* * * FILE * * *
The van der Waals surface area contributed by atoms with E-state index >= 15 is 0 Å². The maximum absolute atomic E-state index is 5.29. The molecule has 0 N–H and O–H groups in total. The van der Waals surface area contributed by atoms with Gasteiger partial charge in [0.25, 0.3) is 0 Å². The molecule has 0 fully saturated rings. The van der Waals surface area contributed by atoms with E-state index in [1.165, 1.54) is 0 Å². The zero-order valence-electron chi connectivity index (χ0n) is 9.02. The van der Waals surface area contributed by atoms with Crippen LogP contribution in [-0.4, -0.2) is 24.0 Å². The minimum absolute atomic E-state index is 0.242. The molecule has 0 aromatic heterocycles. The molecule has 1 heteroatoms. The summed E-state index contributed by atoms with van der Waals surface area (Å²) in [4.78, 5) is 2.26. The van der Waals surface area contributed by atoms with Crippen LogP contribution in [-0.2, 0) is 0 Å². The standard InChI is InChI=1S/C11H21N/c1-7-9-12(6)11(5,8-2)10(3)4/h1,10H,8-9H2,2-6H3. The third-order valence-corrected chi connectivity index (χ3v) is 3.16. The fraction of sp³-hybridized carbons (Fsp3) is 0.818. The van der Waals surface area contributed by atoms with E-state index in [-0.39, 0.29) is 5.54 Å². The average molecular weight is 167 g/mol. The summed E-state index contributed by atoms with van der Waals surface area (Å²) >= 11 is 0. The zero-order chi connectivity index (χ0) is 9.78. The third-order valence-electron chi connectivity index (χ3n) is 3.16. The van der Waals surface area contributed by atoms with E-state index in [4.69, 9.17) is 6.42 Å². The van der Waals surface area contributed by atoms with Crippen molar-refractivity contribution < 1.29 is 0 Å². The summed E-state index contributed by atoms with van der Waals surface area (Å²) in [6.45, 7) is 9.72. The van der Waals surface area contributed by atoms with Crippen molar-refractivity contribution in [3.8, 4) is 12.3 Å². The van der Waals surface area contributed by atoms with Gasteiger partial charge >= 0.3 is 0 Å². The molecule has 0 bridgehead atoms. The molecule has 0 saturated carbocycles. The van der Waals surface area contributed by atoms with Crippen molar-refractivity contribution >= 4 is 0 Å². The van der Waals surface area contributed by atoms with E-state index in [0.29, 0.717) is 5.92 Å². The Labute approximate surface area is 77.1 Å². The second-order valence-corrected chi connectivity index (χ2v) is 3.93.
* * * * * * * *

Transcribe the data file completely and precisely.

The van der Waals surface area contributed by atoms with E-state index >= 15 is 0 Å². The maximum absolute atomic E-state index is 5.29. The molecule has 0 N–H and O–H groups in total. The van der Waals surface area contributed by atoms with Gasteiger partial charge in [0.25, 0.3) is 0 Å². The molecule has 0 fully saturated rings. The van der Waals surface area contributed by atoms with E-state index in [1.165, 1.54) is 0 Å². The zero-order valence-electron chi connectivity index (χ0n) is 9.02. The van der Waals surface area contributed by atoms with Crippen LogP contribution in [-0.4, -0.2) is 24.0 Å². The minimum absolute atomic E-state index is 0.242. The molecule has 0 aromatic heterocycles. The molecule has 1 heteroatoms. The summed E-state index contributed by atoms with van der Waals surface area (Å²) in [4.78, 5) is 2.26. The van der Waals surface area contributed by atoms with Crippen LogP contribution in [-0.2, 0) is 0 Å². The standard InChI is InChI=1S/C11H21N/c1-7-9-12(6)11(5,8-2)10(3)4/h1,10H,8-9H2,2-6H3. The third-order valence-corrected chi connectivity index (χ3v) is 3.16. The fraction of sp³-hybridized carbons (Fsp3) is 0.818. The van der Waals surface area contributed by atoms with E-state index in [-0.39, 0.29) is 5.54 Å². The average molecular weight is 167 g/mol. The summed E-state index contributed by atoms with van der Waals surface area (Å²) >= 11 is 0. The zero-order chi connectivity index (χ0) is 9.78. The third-order valence-electron chi connectivity index (χ3n) is 3.16. The van der Waals surface area contributed by atoms with E-state index in [4.69, 9.17) is 6.42 Å². The van der Waals surface area contributed by atoms with Crippen molar-refractivity contribution < 1.29 is 0 Å². The summed E-state index contributed by atoms with van der Waals surface area (Å²) in [6.45, 7) is 9.72. The van der Waals surface area contributed by atoms with Crippen molar-refractivity contribution in [3.8, 4) is 12.3 Å². The van der Waals surface area contributed by atoms with Gasteiger partial charge >= 0.3 is 0 Å². The molecule has 0 bridgehead atoms. The molecule has 0 saturated carbocycles. The van der Waals surface area contributed by atoms with Crippen molar-refractivity contribution >= 4 is 0 Å². The van der Waals surface area contributed by atoms with E-state index in [0.29, 0.717) is 5.92 Å². The Labute approximate surface area is 77.1 Å². The second-order valence-corrected chi connectivity index (χ2v) is 3.93.